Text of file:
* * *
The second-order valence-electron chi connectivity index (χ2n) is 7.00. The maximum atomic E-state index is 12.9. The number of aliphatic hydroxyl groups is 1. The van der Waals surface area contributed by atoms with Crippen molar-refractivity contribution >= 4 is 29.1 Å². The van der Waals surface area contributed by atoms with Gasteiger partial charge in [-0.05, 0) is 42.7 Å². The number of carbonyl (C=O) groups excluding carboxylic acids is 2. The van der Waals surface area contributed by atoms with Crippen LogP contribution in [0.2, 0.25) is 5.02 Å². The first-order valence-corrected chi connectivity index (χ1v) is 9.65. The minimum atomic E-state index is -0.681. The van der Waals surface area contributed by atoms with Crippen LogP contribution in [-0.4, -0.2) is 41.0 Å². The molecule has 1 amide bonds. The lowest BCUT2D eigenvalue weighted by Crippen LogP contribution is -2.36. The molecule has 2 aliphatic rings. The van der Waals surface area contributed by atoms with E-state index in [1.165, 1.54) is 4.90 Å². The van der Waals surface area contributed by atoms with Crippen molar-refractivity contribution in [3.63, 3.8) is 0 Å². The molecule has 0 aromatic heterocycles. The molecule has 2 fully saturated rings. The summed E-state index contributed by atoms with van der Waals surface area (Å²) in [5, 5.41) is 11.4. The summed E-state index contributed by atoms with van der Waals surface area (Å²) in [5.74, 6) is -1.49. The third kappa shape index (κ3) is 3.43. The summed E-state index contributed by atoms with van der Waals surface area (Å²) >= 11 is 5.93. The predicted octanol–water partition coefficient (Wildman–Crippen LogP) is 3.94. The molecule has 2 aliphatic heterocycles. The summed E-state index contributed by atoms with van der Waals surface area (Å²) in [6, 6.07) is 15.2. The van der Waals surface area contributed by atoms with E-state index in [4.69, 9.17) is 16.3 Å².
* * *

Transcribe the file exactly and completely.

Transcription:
The second-order valence-electron chi connectivity index (χ2n) is 7.00. The maximum atomic E-state index is 12.9. The number of aliphatic hydroxyl groups is 1. The van der Waals surface area contributed by atoms with Crippen molar-refractivity contribution >= 4 is 29.1 Å². The van der Waals surface area contributed by atoms with Gasteiger partial charge in [-0.05, 0) is 42.7 Å². The number of carbonyl (C=O) groups excluding carboxylic acids is 2. The van der Waals surface area contributed by atoms with Crippen LogP contribution in [0.2, 0.25) is 5.02 Å². The first-order valence-corrected chi connectivity index (χ1v) is 9.65. The minimum atomic E-state index is -0.681. The van der Waals surface area contributed by atoms with Crippen LogP contribution in [-0.4, -0.2) is 41.0 Å². The molecule has 1 amide bonds. The lowest BCUT2D eigenvalue weighted by Crippen LogP contribution is -2.36. The molecule has 2 aliphatic rings. The van der Waals surface area contributed by atoms with E-state index in [1.165, 1.54) is 4.90 Å². The van der Waals surface area contributed by atoms with Crippen molar-refractivity contribution in [3.63, 3.8) is 0 Å². The molecule has 0 aromatic heterocycles. The molecule has 2 fully saturated rings. The summed E-state index contributed by atoms with van der Waals surface area (Å²) in [5, 5.41) is 11.4. The summed E-state index contributed by atoms with van der Waals surface area (Å²) in [5.74, 6) is -1.49. The third kappa shape index (κ3) is 3.43. The summed E-state index contributed by atoms with van der Waals surface area (Å²) >= 11 is 5.93. The predicted octanol–water partition coefficient (Wildman–Crippen LogP) is 3.94. The molecule has 2 aliphatic heterocycles. The summed E-state index contributed by atoms with van der Waals surface area (Å²) in [6, 6.07) is 15.2. The van der Waals surface area contributed by atoms with E-state index in [4.69, 9.17) is 16.3 Å².